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Scientists confirm dinosaur dental pathology discovery

Xinhua | Updated: 2013-05-31 03:11

BEIJING - Chinese, American and Canadian scientists on Thursday announced their discovery of the fossil of a dinosaur that suffered tooth disease and lost a tooth.

It is a key advance in scientists' understanding of how dental issues develop in dinosaurs, with an article in the latest volume of the Chinese Science Bulletin describing the 190 million-year-old fossil as "the first confirmed example of such dental pathology in a dinosaur."

The article was coauthored by Prof. Zhang Jianping and doctorate candidate Xing Lida of the School of Earth Sciences and Resources at Beijing's China University of Geosciences; Prof. Bruce Rothschild of the University of Kansas in the United States; and Dr. Phil Bell of the Pipestone Creek Dinosaur Initiative in Canada, among other authors.

Pathological or traumatic loss of teeth often results in the resorption and remodeling of the affected alveoli in mammals. However, instances of alveolar remodeling in reptiles are rare, the article says.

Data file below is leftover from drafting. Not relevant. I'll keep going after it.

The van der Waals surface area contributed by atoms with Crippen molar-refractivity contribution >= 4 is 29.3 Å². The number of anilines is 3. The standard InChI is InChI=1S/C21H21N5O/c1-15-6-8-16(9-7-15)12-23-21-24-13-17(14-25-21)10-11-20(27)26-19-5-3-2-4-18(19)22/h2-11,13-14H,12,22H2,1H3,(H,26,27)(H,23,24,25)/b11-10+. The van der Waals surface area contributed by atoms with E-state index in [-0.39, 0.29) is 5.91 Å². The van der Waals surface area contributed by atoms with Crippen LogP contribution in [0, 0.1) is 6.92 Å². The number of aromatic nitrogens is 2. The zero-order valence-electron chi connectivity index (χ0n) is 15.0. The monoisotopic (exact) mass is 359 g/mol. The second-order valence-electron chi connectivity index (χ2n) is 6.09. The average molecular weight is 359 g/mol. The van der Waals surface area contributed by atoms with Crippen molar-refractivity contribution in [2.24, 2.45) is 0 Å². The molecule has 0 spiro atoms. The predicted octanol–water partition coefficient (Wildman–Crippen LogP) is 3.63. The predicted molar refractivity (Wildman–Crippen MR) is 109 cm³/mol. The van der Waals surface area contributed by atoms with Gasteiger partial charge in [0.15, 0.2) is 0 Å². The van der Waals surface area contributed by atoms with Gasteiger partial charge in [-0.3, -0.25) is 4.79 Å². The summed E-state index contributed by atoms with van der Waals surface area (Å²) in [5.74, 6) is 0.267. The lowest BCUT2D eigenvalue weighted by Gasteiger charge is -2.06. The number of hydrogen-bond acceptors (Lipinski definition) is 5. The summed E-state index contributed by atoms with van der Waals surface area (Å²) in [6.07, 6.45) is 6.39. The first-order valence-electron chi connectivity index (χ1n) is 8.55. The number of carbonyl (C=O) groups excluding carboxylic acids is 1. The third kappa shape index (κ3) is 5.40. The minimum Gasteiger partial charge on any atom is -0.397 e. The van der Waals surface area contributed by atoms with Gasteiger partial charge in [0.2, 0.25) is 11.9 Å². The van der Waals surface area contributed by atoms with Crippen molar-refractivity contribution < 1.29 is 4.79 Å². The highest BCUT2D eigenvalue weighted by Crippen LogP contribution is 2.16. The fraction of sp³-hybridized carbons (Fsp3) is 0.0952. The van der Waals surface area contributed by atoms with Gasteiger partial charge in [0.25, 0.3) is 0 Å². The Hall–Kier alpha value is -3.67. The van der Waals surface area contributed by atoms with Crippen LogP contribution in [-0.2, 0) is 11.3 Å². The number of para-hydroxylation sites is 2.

Paleopathology is the study of disease and other abnormalities in the fossil record, it explains, adding that paleopathological investigations can "reveal unique insights into the behavior, biology and development of extinct animals."

The fossil was discovered in in 2007, when the Lufeng Dinosaurian Museum recovered an incomplete skull and several postcranial fragments of a new specimen of Sinosaurus from the Lufeng Basin in southwest China's Yunnan Province.

Paleontologists found that the dinosaur's skull was missing a tooth, but its alveolus was completely closed, which was rare and possibly a pathological change. They conducted X-rays and CT scans on the specimen.

The total closure of the dinosaur's alveolus and remodeling of the alveolar space indicate the animal survived for a lengthy period of time following the loss of the tooth, the article says.

"This finding adds to the known range of dental pathologies found in theropods and contributes to mounting evidence suggesting theropods were highly resilient to a broad spectrum of traumas and diseases," it adds.

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